"I loved your last note about POC zines and the academy. I’m a Cuban-American mini-comics cartoonist, and I’m finishing my dissertation on using mini-comics as a way of rethinking pedagogy.
I’m going to be serializing my dissertation in the form of mini-comics as I finish each chapter. I don’t know if you get a lot of emails or requests for help from POC doing academic work, but I’d be happy to help in any way (well, in non-exploitative ways).
It’s been a lonely academic experience for me with few (if any) resources for Latin@s in academia, if I could ever be a resource for anyone (in a capacity other than an object of study), please let me know. I’d also love to donate my dissertation to a digital archive for POC students and scholars when I’m finished with it.” — jarodrosello.com
Thanks so much, Jarod! We’ll be in touch.
I think the idea of collecting and gathering history because we want to preserve it and share is crucial, especially when we want to hold organizers and writers accountable for the choices they make in how they write about a community like zinesters or organizers when they plan events.
We have been around since the beginning and we are very diverse group writing about all kinds of things and not just race. And there is no excuse not to be aware of this! Also we’ve done some pretty amazing things! - Tomas Moniz, Rad Dad zine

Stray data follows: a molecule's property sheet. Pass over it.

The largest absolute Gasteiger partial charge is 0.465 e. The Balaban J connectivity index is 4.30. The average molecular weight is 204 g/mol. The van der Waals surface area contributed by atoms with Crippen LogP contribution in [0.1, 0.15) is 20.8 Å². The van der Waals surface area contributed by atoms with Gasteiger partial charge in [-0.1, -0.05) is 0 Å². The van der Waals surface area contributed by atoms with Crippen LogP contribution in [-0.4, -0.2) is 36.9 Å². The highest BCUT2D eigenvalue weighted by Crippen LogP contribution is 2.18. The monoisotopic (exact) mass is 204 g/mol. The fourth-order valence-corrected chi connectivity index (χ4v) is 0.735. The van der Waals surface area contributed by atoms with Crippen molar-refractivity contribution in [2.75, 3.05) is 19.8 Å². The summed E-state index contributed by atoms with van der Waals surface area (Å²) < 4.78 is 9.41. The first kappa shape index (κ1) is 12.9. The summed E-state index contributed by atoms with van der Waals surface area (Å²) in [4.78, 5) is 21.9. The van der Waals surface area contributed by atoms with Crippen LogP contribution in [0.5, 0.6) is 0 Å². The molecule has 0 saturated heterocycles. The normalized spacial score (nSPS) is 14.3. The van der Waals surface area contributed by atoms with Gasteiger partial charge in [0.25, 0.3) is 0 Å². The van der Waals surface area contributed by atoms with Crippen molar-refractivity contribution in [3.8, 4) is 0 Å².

POC Zine Project Q & A with Tomas Moniz
When we found out that Tomas was one of the organizers for this year’s East Bay Alternative Book and Zine Fest (going down TOMORROW, Dec 8!), we decided to ask him a few questions about his history with the fest, thoughts on the relevance of Riot Grrrl, the future of Rad Dad, and more. Enjoy!
POCZP: How did you get involved with the East Bay Alternative Book and Zine Fest and why did you decide to take the lead on organizing this year’s fest? What does your role entail?
Tomas: MK Chavez, a bad ass chicana poet, and I were at the SF Zine fest and we realized so many of the tablers were from Oakland and Berkeley and other parts of the East Bay, so we said we should do something 6 months from the SF zine fest. And we did.
We wanted a space to highlight the local writing community particularly because we like to get and read zines but mostly so we could create a community here, get people to mingle, talk, and as a result I think there has been a strong growth in writing groups, monthly literary readings and events!
We each took leadership responsibilities and each year new people step up to help get the work done!
POCZP: You started Rad Dad after becoming a parent at 20, right? In terms of radical/DIY resources for dads since that time, what have you seen emerge that you’re excited about and what is in store for the future of Rad Dad zine?
How long to do you plan on continuing it and would you hand it off to someone else, or will it just stop when you stop?
Tomas: Funny you should ask about handing it off; I have been contemplating the transition because all along I’ve wanted Rad Dad to be about community rather than an individual or me.
I also though think it’s important as a father whose gone through it to pick up some of the work that new parents often times simply can’t do because of the differing demands on their time; I like to think of Rad Dad as a bridge, as the light at the end of the tunnel, reminding especially new parents that you will get through the struggle and you can come out a better person!
POCZP: You have two teenage daughters. Is Riot Grrrl something they relate to/have explored? Also, what is their relationship to zines and how do you encourage them in that regard?